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​Martin Lewis Explains Why Your Available Bank Balance May Appear To Suddenly Drop After 18 December

​Martin Lewis Explains Why Your Available Bank Balance May Appear To Suddenly Drop After 18 December

I'm sure most of you are pretty familiar with the sight of your bank balance draining. It's a sad thing to see, and one that you encounter all too often - especially after a few 3am rounds of Jägerbombs that absolutely no one wanted.

But Money Saving Expert Martin Lewis has warned that you may notice your 'available funds' appear to suddenly plummet after 18 December, and it won't just be down to all that last-minute Christmas shopping you've been doing.

It's actually due to new banking regulations that will take effect within the next few weeks, which will change the way banks display what available funds you have.

Credit: PA
Credit: PA
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At the moment, many banks include customers' overdraft amount when showing their available funds - so if you have a tenner in your account but also have an arranged overdraft of £500, your available balance will appear as £510.

This is, of course, a little misleading, as we've all been sat there rubbing our hands together, ogling that sweet £500 that doesn't actually belong to us.

However, from Wednesday 18 December, new rules from the Financial Conduct Authority will ban banks from doing this, meaning your available balance will no longer include the overdraft figure.

Speaking on Good Morning Britain, Martin Lewis explained how new rules will mean your bank balance could look very different later this month.

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Credit: ITV
Credit: ITV

He said: "Currently, many banks include your permitted arranged overdraft when showing you your 'available balance' - so if you have £100 in your account but also have an arranged overdraft facility for £500, your available balance will appear as £600."

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Lewis continued: "From Wednesday December 18, new rules from the regulator Financial Conduct Authority will ban banks from doing this.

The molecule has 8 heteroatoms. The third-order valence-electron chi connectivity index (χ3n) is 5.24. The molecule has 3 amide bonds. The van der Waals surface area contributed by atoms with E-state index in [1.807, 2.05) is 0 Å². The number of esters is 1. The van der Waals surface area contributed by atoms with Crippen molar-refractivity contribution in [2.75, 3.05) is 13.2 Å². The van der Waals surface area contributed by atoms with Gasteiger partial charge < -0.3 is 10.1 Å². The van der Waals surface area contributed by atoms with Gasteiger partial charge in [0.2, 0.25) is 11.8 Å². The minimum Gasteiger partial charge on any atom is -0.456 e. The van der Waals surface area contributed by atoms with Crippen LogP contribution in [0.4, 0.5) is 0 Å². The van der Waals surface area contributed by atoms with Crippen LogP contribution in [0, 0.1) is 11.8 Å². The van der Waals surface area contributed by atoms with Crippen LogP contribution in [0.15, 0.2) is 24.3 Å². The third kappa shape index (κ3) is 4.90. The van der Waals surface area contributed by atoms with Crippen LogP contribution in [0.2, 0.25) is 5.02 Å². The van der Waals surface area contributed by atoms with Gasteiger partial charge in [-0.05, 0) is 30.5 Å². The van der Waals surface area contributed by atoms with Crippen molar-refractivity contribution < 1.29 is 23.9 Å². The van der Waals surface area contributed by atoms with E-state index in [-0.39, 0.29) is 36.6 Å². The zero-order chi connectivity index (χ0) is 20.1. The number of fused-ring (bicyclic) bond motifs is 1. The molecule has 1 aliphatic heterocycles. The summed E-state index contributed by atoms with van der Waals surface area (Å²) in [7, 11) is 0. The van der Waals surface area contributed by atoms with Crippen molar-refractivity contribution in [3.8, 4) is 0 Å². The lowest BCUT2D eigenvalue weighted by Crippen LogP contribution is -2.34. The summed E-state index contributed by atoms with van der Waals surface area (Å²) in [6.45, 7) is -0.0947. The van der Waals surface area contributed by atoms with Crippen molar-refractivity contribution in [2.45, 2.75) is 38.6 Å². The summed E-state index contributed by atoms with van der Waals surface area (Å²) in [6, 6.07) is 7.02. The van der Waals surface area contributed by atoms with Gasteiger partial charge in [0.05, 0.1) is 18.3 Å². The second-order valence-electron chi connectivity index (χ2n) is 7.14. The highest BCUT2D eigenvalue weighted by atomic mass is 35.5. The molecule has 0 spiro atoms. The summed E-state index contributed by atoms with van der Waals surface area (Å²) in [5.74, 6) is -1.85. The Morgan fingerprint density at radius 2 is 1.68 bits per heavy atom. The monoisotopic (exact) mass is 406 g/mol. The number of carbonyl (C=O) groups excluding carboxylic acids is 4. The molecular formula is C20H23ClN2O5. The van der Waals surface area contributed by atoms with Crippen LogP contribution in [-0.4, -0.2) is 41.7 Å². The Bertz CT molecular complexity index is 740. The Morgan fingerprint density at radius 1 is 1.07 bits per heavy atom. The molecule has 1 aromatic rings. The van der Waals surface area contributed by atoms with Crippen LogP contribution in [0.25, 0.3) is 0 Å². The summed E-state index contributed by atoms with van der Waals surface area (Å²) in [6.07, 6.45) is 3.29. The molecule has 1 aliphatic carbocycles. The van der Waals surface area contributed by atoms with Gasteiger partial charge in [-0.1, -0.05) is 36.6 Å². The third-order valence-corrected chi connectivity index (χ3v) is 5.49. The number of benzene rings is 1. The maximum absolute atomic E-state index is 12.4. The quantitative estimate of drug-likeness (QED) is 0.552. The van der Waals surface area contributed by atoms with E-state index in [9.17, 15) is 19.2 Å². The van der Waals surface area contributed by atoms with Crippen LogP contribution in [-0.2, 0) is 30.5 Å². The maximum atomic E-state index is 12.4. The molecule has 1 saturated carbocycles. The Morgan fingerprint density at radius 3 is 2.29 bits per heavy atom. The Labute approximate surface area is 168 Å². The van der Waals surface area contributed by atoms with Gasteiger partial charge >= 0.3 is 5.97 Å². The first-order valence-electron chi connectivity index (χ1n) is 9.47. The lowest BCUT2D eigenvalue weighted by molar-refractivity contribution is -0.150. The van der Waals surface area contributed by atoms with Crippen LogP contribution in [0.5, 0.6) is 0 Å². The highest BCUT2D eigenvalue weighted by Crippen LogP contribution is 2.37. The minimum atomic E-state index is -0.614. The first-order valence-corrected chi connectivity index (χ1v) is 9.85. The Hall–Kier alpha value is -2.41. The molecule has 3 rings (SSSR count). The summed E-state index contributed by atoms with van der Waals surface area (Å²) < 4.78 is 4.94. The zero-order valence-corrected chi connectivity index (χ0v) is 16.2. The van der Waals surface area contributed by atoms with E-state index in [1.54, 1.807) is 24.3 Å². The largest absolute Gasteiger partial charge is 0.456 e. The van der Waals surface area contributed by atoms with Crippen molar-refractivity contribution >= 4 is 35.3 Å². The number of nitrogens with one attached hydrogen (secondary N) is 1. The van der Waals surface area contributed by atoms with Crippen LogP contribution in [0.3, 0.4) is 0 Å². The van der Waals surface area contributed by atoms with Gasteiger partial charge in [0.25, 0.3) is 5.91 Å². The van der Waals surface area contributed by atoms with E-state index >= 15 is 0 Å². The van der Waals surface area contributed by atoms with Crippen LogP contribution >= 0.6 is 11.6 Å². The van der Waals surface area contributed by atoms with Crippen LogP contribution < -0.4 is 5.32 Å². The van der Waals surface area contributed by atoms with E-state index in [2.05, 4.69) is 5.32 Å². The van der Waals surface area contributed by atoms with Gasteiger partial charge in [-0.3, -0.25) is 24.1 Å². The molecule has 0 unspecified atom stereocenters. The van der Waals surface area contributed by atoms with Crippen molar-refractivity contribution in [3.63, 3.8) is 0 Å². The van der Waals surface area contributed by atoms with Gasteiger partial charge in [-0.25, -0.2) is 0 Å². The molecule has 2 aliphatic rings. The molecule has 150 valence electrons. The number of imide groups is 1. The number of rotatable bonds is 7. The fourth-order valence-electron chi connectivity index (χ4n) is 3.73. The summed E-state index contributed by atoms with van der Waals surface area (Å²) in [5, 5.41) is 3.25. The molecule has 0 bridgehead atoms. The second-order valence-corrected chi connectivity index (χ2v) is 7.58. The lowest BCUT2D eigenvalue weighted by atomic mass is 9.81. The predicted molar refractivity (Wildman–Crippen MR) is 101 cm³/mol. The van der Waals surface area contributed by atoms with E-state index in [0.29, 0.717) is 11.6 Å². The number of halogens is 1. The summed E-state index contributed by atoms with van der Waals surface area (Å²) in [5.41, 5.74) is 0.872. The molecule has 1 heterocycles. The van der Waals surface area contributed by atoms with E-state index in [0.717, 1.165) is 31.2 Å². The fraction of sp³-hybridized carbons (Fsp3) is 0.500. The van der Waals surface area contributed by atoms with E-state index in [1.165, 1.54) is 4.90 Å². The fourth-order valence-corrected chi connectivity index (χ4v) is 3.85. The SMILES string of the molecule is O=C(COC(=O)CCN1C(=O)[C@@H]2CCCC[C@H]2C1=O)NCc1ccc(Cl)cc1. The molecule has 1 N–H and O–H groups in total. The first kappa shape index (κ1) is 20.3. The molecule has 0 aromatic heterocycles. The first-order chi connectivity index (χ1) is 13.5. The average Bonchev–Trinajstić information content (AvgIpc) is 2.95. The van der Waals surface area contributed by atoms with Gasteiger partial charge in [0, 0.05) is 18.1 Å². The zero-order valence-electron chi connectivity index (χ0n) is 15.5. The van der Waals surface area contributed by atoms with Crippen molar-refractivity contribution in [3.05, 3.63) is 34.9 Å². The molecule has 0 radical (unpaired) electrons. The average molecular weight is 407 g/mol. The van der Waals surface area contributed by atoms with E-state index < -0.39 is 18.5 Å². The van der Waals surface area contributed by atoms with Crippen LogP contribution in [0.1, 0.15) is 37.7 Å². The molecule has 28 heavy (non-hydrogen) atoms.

"In this example above, your available balance will appear as £100 instead - and if you went into your overdraft, you'd see a negative number."

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The changes aim to help people realise that overdrafts are debt.

HSBC, First Direct and M&S Bank are among the banks to have already put the change in place - which caused a little bit of panic among some users, who didn't realise why their balance had suddenly dropped drastically.

Barclays, Co-op Bank, Monzo and Nationwide already exclude overdrafts from customers' available balances.

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Steve Nowottny, news and features editor at MoneySavingExpert.com, said: "This is a sensible change in the rules that will make it much clearer to customers that an overdraft is a debt, and it's good to see banks starting to give much clearer info to customers.

"Yet it's important you understand this change is happening. If you don't, you may understandably panic and think money is missing from your account, as we've seen in some cases this week.

"Banks have been working hard to alert customers, but they need to be as clear as possible about what's changing, why it's changing and when it's changing, so that those affected understand what to look out for and benefit from a very positive move."

Featured Image Credit: PA

Topics: uk news, News, martin lewis, Money

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Jess Hardiman

Jess is a journalist at LADbible who graduated from Manchester University with a degree in Film Studies, English Language and Linguistics - indecisiveness at its finest, right there. She also works for FOODbible and its sister page Seitanists, which are both a safe haven for her to channel a love for homemade pasta, fennel and everything else in between. You can contact Jess at [email protected]